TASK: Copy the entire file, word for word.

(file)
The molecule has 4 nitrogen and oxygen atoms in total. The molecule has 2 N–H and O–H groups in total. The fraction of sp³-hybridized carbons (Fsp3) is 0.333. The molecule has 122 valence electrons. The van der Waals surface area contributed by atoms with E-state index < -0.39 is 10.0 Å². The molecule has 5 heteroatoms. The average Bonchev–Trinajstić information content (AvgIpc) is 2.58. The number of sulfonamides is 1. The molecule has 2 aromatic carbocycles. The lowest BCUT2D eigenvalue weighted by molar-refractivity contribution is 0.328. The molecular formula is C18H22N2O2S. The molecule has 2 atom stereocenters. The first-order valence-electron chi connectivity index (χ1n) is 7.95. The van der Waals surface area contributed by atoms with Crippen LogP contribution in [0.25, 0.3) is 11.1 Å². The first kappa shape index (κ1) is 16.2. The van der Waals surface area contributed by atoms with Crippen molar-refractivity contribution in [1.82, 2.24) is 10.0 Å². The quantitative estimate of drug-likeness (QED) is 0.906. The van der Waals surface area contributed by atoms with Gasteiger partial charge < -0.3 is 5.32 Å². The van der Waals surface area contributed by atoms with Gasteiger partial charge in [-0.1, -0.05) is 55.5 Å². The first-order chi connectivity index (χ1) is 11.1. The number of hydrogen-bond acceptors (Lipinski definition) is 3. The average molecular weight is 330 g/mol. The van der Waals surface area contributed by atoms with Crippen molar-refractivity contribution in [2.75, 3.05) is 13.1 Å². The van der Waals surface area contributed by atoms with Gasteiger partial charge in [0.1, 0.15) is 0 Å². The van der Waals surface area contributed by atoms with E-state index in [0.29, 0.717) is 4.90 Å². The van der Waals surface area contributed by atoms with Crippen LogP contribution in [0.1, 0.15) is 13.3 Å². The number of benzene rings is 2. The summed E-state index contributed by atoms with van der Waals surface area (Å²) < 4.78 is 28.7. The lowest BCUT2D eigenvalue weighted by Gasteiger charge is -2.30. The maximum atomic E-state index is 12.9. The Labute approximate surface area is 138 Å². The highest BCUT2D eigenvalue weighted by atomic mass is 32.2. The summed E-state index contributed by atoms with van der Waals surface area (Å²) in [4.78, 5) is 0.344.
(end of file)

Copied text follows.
The molecule has 4 nitrogen and oxygen atoms in total. The molecule has 2 N–H and O–H groups in total. The fraction of sp³-hybridized carbons (Fsp3) is 0.333. The molecule has 122 valence electrons. The van der Waals surface area contributed by atoms with E-state index < -0.39 is 10.0 Å². The molecule has 5 heteroatoms. The average Bonchev–Trinajstić information content (AvgIpc) is 2.58. The number of sulfonamides is 1. The molecule has 2 aromatic carbocycles. The lowest BCUT2D eigenvalue weighted by molar-refractivity contribution is 0.328. The molecular formula is C18H22N2O2S. The molecule has 2 atom stereocenters. The first-order valence-electron chi connectivity index (χ1n) is 7.95. The van der Waals surface area contributed by atoms with Crippen LogP contribution in [0.25, 0.3) is 11.1 Å². The first kappa shape index (κ1) is 16.2. The van der Waals surface area contributed by atoms with Crippen molar-refractivity contribution in [1.82, 2.24) is 10.0 Å². The quantitative estimate of drug-likeness (QED) is 0.906. The van der Waals surface area contributed by atoms with Gasteiger partial charge < -0.3 is 5.32 Å². The van der Waals surface area contributed by atoms with Gasteiger partial charge in [-0.1, -0.05) is 55.5 Å². The first-order chi connectivity index (χ1) is 11.1. The number of hydrogen-bond acceptors (Lipinski definition) is 3. The average molecular weight is 330 g/mol. The van der Waals surface area contributed by atoms with Crippen molar-refractivity contribution in [2.75, 3.05) is 13.1 Å². The van der Waals surface area contributed by atoms with Gasteiger partial charge in [0.1, 0.15) is 0 Å². The van der Waals surface area contributed by atoms with E-state index in [0.29, 0.717) is 4.90 Å². The van der Waals surface area contributed by atoms with Crippen LogP contribution in [0.1, 0.15) is 13.3 Å². The number of benzene rings is 2. The summed E-state index contributed by atoms with van der Waals surface area (Å²) < 4.78 is 28.7. The lowest BCUT2D eigenvalue weighted by Gasteiger charge is -2.30. The maximum atomic E-state index is 12.9. The Labute approximate surface area is 138 Å². The highest BCUT2D eigenvalue weighted by atomic mass is 32.2. The summed E-state index contributed by atoms with van der Waals surface area (Å²) in [4.78, 5) is 0.344.